So this is it, I get to meet the family. I must make a good impression. What would complement my Just-had-good-sex-but-I’m-still-horny smile? Perhaps something in red, with black pants – no, a short black skirt. She wanted to leave an impression on his soul, as well as his body.
For a while, she would become a fixture on his arm, and in time, the world would know her for her own work. After that, Fate would decide if she stayed or went, but first, she had to look the part.
She paraded back and forth in front of the long mirror that leaned against the wall. It offered that nice perspective, sloping away. She could turn and see most of her back, right down to her long slender calves. Was it really fair to Sinead? She said it was okay, but her reflection wasn’t listening. She was posing in her black underwear. And what was it you were saying about clichés? We could try the red set.
It was perfection. Her skin looked like alabaster, her lips like wine and her hair like storm-clouds. She shimmed into her short skirt and, corseted in her red shirt, checked herself one more time. Dark and dangerous, like a child of the night, she offered her passing reflection as she left.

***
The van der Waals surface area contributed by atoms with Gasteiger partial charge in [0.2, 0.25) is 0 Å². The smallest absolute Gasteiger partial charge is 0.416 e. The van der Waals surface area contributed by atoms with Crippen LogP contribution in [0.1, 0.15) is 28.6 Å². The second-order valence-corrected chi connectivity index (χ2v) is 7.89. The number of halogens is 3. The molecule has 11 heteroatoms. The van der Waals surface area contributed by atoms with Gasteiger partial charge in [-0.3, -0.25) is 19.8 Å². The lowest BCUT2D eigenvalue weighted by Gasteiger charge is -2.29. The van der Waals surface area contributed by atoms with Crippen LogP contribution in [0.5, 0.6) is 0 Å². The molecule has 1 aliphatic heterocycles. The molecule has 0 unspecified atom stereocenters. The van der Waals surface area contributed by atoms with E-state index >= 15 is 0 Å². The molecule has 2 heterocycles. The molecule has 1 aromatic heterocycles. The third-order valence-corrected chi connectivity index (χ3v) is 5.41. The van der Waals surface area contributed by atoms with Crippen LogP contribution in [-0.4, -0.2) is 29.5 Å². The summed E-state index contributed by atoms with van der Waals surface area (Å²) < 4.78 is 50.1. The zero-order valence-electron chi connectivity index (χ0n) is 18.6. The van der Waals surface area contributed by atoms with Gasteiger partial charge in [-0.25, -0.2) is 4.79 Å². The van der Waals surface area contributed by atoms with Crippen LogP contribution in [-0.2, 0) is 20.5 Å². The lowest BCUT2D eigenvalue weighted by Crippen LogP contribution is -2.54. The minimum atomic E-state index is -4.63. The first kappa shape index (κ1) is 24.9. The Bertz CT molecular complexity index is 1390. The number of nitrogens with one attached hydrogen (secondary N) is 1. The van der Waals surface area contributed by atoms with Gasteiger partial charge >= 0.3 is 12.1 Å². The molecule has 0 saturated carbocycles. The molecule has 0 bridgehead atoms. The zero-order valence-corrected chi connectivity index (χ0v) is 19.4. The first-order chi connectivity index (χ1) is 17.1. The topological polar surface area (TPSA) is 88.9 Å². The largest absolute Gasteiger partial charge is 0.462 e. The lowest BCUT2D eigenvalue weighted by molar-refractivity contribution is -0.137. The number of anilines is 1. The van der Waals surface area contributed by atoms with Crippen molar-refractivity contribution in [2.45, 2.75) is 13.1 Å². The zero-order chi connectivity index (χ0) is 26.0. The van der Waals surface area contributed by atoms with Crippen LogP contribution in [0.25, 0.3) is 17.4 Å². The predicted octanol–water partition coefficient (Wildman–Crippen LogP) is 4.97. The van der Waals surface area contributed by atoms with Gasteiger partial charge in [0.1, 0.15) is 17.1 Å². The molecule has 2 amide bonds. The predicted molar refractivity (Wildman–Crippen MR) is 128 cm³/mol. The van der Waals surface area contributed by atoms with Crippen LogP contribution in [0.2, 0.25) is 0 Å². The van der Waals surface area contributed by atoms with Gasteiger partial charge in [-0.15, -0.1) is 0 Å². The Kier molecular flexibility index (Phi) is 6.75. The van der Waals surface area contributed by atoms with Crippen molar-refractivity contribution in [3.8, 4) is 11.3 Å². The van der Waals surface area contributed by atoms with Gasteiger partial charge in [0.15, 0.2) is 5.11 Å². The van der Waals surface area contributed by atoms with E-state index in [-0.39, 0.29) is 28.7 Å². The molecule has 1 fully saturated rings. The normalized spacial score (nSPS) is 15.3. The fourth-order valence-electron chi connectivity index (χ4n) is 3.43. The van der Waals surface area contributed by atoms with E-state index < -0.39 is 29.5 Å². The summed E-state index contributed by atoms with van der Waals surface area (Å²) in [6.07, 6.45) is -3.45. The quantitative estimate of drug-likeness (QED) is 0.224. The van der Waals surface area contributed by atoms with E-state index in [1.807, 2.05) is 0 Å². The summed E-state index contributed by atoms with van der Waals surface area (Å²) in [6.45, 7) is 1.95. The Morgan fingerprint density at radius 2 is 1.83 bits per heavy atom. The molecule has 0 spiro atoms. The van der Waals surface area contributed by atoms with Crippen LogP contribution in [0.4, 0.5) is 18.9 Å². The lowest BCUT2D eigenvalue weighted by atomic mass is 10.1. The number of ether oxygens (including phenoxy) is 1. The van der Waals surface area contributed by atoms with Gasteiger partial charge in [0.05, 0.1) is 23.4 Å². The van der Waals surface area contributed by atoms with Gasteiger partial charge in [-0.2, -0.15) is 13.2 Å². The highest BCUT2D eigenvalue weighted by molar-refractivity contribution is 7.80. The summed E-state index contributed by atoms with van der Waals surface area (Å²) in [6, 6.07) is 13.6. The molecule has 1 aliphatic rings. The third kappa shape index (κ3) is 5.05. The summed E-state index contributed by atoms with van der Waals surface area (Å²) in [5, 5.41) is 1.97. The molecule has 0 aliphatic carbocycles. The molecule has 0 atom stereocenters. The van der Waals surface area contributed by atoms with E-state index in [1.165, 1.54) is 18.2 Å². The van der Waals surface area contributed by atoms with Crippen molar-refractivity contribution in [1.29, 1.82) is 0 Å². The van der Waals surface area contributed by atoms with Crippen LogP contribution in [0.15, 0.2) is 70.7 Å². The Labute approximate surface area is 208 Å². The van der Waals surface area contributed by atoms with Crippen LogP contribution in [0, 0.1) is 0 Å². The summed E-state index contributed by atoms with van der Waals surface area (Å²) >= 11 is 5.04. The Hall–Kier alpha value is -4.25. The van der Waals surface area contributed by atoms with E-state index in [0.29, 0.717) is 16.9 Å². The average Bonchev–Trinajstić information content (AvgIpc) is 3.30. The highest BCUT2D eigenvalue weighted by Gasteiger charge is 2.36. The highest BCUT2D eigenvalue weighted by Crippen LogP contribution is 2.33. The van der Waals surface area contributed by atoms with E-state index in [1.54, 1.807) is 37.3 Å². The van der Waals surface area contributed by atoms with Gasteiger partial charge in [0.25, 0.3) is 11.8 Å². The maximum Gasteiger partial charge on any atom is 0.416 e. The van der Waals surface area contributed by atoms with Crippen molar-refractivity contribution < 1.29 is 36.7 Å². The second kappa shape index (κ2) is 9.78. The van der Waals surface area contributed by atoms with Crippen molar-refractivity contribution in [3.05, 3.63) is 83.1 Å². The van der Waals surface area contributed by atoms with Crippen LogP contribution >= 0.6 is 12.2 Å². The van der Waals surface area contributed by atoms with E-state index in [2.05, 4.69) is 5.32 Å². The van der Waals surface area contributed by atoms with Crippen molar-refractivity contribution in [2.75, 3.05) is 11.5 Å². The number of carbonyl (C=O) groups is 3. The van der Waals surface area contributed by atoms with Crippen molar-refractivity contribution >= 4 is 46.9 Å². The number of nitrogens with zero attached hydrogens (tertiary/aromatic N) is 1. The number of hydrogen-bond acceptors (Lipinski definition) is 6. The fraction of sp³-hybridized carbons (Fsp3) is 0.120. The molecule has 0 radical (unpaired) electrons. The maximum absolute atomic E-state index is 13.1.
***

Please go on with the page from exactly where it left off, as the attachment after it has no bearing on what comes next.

Be careful, you don’t know what else wanders in these nights, in this ancient city, in this strange land, her likeness tried to warn her but she had closed the door and was walking the moonlit street. Her heels clattered quickly past the shaded bench where a shadow flitted and was gone.
By the time she arrived in Grogan’s, he was standing by the bar. Her shirt was tight and her skirt was, perhaps, a bit short, but what the hell. She opened her leather jacket slowly. Her top three buttons were undone. She wanted to push her breasts forward, but she was losing her nerve. Most of the men in the bar had turned. They almost formed a circle around her but kept their distance and opened like a path before her.
She grew a little shy as they eddied back to their smoking and swearing as she passed. She smiled with as much assurance as she could muster and reached forward and kissed his lips as he ordered drinks and steered them to a small table in the corner. As Janice sat, she was careful to let her skirt ride up a little. His eyes followed her hips and she felt warm in his gaze. She reached out across the table; she wanted to be close to him again.
He leaned back and looked at her for a moment with that glazed look men get, but he was calm. “I was thinkin’ about you all day, an’ I was thinkin’ that maybe I’d write a poem about you or somethin’.”